Raymond Federman

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Raymond Federman
Born(1928-05-15)May 15, 1928
Montrouge, France
DiedOctober 6, 2009(2009-10-06) (aged 81)
San Diego, California, U.S.
OccupationWriter, poet
LanguageFrench, English
NationalityFrance, United States
EducationColumbia University (BA)
University of California, Los Angeles (MA, PhD)

Raymond Federman (May 15, 1928 – October 6, 2009)[1] was a French–American novelist and academic, known also for poetry, essays, translations, and criticism. He held positions at the University at Buffalo from 1973 to 1999, when he was appointed Distinguished Emeritus Professor. Federman was a writer in the experimental style, one that sought to deconstruct traditional prose. This type of writing is quite prevalent in his book Double or Nothing, in which the linear narrative of the story has been broken down and restructured so as to be nearly incoherent. Words are also often arranged on pages to resemble images or to suggest repetitious themes.

Federman lived at 4 rue Louis Rolland at Montrouge


Federman, who was Jewish, was born in Montrouge, France.[2] He was 14 years old when his parents hid him in a small stairway landing closet as Gestapo arrived at the family home in Nazi-occupied France.[2] His family was taken away, and his parents and two sisters were killed in the Auschwitz concentration camp.[2] Federman hid from the Nazis on farms in southern France during the Holocaust.[2]

He later became a leading backstroker on the French national team, and emigrated to the U.S. in 1947.[2] After serving in the U.S. Army in Korea and Japan from 1951 to 1954, he studied at Columbia University under the G.I. Bill, graduating in 1957.[3] He did his graduate studies at UCLA, receiving his M.A. in 1958, and Ph.D. in Comparative Literature in 1963, with his doctoral dissertation on Samuel Beckett.[4]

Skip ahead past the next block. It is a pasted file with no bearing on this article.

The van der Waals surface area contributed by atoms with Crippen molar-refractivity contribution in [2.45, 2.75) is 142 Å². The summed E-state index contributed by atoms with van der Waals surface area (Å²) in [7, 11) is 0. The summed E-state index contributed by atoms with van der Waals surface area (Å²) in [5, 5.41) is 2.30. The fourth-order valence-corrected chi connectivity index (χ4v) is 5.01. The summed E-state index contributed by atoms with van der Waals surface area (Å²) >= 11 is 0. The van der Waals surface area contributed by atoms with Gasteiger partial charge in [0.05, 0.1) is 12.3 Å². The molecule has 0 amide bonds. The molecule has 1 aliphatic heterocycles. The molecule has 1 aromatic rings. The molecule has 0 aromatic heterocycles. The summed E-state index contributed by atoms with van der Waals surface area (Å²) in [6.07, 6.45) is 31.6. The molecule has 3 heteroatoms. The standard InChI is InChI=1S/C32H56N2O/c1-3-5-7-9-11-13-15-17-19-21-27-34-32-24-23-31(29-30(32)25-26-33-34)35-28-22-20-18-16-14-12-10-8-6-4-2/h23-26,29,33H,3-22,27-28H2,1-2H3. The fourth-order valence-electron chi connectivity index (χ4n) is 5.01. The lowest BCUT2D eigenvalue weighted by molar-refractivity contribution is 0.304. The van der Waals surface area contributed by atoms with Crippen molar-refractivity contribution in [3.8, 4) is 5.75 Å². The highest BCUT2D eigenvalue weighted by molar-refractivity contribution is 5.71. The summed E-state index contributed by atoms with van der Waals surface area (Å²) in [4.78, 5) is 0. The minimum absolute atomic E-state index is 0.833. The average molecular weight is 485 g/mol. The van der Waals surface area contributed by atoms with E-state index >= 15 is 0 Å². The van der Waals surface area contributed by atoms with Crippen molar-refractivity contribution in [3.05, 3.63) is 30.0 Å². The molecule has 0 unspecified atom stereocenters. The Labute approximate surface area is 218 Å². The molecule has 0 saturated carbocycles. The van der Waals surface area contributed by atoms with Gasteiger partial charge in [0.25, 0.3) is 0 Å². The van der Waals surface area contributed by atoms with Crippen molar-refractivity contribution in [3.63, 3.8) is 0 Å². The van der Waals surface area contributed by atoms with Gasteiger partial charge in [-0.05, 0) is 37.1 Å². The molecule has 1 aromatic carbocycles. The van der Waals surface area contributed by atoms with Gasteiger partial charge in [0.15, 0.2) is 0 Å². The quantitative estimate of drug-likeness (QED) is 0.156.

Federman's step-son's daughter is Andrea Murez, an Israeli Olympic swimmer who competed in the 2016 Summer Olympics.[2]

He taught in the French Department at the University of California, Santa Barbara from 1959 to 1964, and in the French Department at The State University of New York at Buffalo from 1964 to 1973, and as a fiction writer in the English Department at the University at Buffalo from 1973 to 1999. He was promoted to the rank of Distinguished Professor in 1990, and in 1992, appointed to the Melodia E. Jones Chair of Literature, where he served until retiring in July 1999. In 2000, he was appointed as Distinguished Emeritus Professor.[4]

In his 1973 manifesto "Surfiction—A Position", Federman coined the term surfiction, which refers to a style of fiction that rejects realism and advertises its own fictional status, similar to metafiction, postmodern fiction or fabulation.[5]

He was a member of the Board of Directors of The Coordinating Council of Literary Magazines from 1973 to 1976. From 1979 to 1982 he was co-director of the Fiction Collective, a publishing house dedicated to experimental fiction and its writers, and later served on the Board of Directors of Fiction Collective Two.[6]

Federman died of cancer at the age of 81 in San Diego, California,[1] and in May 2010, his final new English novel was released by Starcherone Press: SHHH: The Story of a Childhood, edited and with an introduction from writer Davis Schneiderman, who also made a 2007 YouTube video with Federman and author Lidia Yuknavitch, in which the three boil books in noodles. This is a reference to Federman's first novel Double or Nothing.

In his lifetime he read from his work in most major American universities, and lectured in at least 18 foreign countries.[4] His novels have been translated into over a dozen languages, and all his novels have been adapted into radio plays in Germany.[4]

Federman's books of fiction were more often than not praised by critics. For example, reviewing The Twofold Vibration in Newsday, Melvin J. Friedman wrote: